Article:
Made it Ma, top of the world! The James Cagney character then blew himself up at the top of a water tower to exit with style in an apocalyptic explosion. My own idea of making it, Ma, is rather less spectacular, but equally far-fetched: to receive a phone call from the BBC, requesting my presence on Desert Island Discs.
Being a compulsive list-maker, I’ve never had any trouble coming up with Top 10 pieces of music, books, films, paintings, finest football midfield players or whatever. Tell me about your fifth selection then, Mr. Sampson. Well, Roy, it’s a classic example of a memorably melodic three-minute pop song: ‘I Saw The Light’ by Todd Rundgren. (I only quote this particular choice because I was prompted last week by The Guardian home page to watch a video on You Tube of a slightly corpulent Todd performing a new version of his song with a slightly corpulent Daryl Hall and other friends at his Hawaii home.)
And so I wouldn’t have any difficulty in pinpointing my Desert Island Day, the best day of my life. As a young kid, it might have been the day at the end of Primary 7 when I finally beat Albert Jordan to the coveted First Boy prize. That kind of thing was important to me in those days. I was quite competitive then.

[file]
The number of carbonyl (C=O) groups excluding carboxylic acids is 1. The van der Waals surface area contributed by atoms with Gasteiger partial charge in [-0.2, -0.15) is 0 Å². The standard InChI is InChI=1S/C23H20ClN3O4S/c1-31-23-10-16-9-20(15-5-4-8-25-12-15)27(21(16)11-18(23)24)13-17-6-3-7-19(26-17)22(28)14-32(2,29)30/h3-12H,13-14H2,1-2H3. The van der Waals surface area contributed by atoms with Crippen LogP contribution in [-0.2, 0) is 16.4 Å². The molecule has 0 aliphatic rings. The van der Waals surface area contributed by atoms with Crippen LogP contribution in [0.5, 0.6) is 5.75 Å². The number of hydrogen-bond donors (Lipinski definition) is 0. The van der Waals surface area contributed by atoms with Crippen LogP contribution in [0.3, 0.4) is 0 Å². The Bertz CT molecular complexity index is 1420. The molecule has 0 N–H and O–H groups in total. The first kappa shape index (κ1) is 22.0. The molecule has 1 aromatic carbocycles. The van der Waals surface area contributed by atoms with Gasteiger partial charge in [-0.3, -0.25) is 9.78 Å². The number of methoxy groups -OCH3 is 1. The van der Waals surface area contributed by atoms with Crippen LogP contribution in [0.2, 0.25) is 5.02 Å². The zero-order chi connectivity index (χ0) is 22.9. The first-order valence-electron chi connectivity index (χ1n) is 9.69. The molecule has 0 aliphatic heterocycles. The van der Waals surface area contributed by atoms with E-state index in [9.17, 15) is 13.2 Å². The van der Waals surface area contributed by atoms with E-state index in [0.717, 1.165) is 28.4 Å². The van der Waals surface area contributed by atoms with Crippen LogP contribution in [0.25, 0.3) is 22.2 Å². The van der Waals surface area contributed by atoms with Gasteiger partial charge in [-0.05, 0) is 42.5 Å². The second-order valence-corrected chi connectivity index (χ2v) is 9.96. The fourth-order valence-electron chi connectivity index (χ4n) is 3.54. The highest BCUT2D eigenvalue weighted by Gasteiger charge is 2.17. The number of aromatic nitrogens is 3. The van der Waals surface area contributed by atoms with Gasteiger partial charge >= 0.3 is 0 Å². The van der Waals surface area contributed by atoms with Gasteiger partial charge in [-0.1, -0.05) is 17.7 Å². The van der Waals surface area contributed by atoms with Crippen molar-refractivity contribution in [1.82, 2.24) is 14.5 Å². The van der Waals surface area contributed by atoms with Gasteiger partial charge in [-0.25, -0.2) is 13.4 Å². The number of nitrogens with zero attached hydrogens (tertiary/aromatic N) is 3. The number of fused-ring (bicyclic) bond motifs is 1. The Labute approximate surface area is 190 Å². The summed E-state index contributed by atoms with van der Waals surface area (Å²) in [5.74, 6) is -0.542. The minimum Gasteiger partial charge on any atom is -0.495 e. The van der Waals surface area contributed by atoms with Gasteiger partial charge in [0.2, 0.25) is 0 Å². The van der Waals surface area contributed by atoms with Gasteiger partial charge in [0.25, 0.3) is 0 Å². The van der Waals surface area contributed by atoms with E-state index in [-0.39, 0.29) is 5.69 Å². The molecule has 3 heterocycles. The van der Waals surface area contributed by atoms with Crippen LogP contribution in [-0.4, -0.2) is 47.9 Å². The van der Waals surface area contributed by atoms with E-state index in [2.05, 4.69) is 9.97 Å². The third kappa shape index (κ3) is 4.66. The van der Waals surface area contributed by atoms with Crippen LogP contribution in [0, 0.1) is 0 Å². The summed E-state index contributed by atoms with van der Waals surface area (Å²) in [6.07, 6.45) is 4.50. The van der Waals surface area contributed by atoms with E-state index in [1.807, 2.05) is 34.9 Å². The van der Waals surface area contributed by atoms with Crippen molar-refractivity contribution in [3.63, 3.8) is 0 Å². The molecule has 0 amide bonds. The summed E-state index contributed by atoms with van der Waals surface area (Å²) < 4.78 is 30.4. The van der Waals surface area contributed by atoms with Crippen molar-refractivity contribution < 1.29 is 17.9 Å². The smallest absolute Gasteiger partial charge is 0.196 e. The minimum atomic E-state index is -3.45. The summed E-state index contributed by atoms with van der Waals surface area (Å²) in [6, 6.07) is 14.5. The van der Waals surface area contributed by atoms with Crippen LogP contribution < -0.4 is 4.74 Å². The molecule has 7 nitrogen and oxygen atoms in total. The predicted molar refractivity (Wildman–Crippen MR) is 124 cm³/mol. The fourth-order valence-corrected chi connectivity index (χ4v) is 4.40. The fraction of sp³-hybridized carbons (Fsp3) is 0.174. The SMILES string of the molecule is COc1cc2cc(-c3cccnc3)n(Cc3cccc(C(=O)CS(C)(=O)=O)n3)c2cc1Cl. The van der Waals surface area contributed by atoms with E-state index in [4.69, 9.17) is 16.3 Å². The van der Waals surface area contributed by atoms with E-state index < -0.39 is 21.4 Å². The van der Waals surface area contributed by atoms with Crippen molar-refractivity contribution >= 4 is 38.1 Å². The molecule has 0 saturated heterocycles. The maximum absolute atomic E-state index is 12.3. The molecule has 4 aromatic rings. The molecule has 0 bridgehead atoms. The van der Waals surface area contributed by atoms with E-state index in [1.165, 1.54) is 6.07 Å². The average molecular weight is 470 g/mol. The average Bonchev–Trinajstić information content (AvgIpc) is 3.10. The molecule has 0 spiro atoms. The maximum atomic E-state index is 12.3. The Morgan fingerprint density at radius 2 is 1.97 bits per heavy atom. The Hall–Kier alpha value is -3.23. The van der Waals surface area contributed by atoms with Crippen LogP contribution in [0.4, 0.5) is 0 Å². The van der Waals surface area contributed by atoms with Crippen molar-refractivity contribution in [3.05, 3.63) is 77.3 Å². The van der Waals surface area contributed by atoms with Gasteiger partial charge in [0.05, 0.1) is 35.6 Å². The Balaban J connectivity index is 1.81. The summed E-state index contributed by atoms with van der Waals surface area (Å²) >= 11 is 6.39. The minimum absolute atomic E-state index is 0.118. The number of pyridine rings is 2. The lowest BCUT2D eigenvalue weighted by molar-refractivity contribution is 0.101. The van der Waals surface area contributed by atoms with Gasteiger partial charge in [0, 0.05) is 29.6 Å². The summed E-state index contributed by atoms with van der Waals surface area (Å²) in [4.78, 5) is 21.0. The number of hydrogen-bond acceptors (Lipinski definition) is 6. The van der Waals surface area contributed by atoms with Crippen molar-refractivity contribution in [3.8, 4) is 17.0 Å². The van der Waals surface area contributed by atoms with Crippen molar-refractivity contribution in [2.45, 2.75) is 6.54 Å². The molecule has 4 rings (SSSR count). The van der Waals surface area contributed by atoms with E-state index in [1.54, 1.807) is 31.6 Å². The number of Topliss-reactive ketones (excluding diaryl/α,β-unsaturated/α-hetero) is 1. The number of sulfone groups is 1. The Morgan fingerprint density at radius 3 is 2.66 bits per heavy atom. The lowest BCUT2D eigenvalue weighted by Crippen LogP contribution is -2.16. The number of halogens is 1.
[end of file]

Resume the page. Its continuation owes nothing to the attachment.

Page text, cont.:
Albert Jordan was the ground-keeper’s only child. He lived in a house that looked like it was made of marzipan, about 25 yards from the school itself. Our first house in Belfast backed onto the playing fields. We kids dug a hole underneath the railings, so we could slip underneath and play in the grounds. During the summer holidays, I would slip through the hole – which his father would keep filling up with stones – to play tennis or two-man cricket with Albert. My friend was a talented southpaw and I could never beat him at tennis or bowl him out at cricket.
So it was wonderful to get that First Boy prize after several years of trying. Somewhere among my memorabilia is a fading black-and-white photograph from the Belfast Telegraph of me, grinning like a loon, sandwiched between Anne Kissock and Jane Rutherford, the object of my young heart’s desire. We were all supposedly pouring over my prize: a history book written by Winston Churchill. My glory, though, was tempered by the fact that the journalist (as usual) got a salient detail wrong. The paper printed that we were pupils from P5. I’m not 9; I’m 11, for God’s sake!